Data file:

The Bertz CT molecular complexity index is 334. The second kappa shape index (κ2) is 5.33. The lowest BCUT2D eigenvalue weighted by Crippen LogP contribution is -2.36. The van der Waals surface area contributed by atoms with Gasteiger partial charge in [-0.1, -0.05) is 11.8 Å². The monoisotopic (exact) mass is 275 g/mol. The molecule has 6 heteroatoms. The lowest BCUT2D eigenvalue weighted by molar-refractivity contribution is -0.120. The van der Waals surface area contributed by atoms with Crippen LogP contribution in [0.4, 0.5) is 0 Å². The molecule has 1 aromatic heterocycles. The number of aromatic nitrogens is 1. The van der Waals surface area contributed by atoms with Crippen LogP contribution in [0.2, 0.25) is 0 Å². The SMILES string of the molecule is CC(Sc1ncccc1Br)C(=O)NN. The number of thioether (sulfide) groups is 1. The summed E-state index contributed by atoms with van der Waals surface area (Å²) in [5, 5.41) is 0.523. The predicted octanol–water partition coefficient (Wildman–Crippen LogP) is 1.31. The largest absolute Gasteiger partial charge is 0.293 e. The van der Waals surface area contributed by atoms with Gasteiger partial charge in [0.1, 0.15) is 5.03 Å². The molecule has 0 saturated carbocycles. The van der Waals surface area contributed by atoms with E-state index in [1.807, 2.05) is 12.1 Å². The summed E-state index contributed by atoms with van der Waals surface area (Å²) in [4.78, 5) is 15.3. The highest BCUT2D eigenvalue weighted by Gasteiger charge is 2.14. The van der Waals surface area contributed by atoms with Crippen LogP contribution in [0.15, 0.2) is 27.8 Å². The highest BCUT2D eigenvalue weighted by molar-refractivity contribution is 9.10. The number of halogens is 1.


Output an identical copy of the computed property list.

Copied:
The Bertz CT molecular complexity index is 334. The second kappa shape index (κ2) is 5.33. The lowest BCUT2D eigenvalue weighted by Crippen LogP contribution is -2.36. The van der Waals surface area contributed by atoms with Gasteiger partial charge in [-0.1, -0.05) is 11.8 Å². The monoisotopic (exact) mass is 275 g/mol. The molecule has 6 heteroatoms. The lowest BCUT2D eigenvalue weighted by molar-refractivity contribution is -0.120. The van der Waals surface area contributed by atoms with Crippen LogP contribution in [0.4, 0.5) is 0 Å². The molecule has 1 aromatic heterocycles. The number of aromatic nitrogens is 1. The van der Waals surface area contributed by atoms with Crippen LogP contribution in [0.2, 0.25) is 0 Å². The SMILES string of the molecule is CC(Sc1ncccc1Br)C(=O)NN. The number of thioether (sulfide) groups is 1. The summed E-state index contributed by atoms with van der Waals surface area (Å²) in [5, 5.41) is 0.523. The predicted octanol–water partition coefficient (Wildman–Crippen LogP) is 1.31. The largest absolute Gasteiger partial charge is 0.293 e. The van der Waals surface area contributed by atoms with Gasteiger partial charge in [0.1, 0.15) is 5.03 Å². The molecule has 0 saturated carbocycles. The van der Waals surface area contributed by atoms with E-state index in [1.807, 2.05) is 12.1 Å². The summed E-state index contributed by atoms with van der Waals surface area (Å²) in [4.78, 5) is 15.3. The highest BCUT2D eigenvalue weighted by Gasteiger charge is 2.14. The van der Waals surface area contributed by atoms with Crippen LogP contribution in [0.15, 0.2) is 27.8 Å². The highest BCUT2D eigenvalue weighted by molar-refractivity contribution is 9.10. The number of halogens is 1.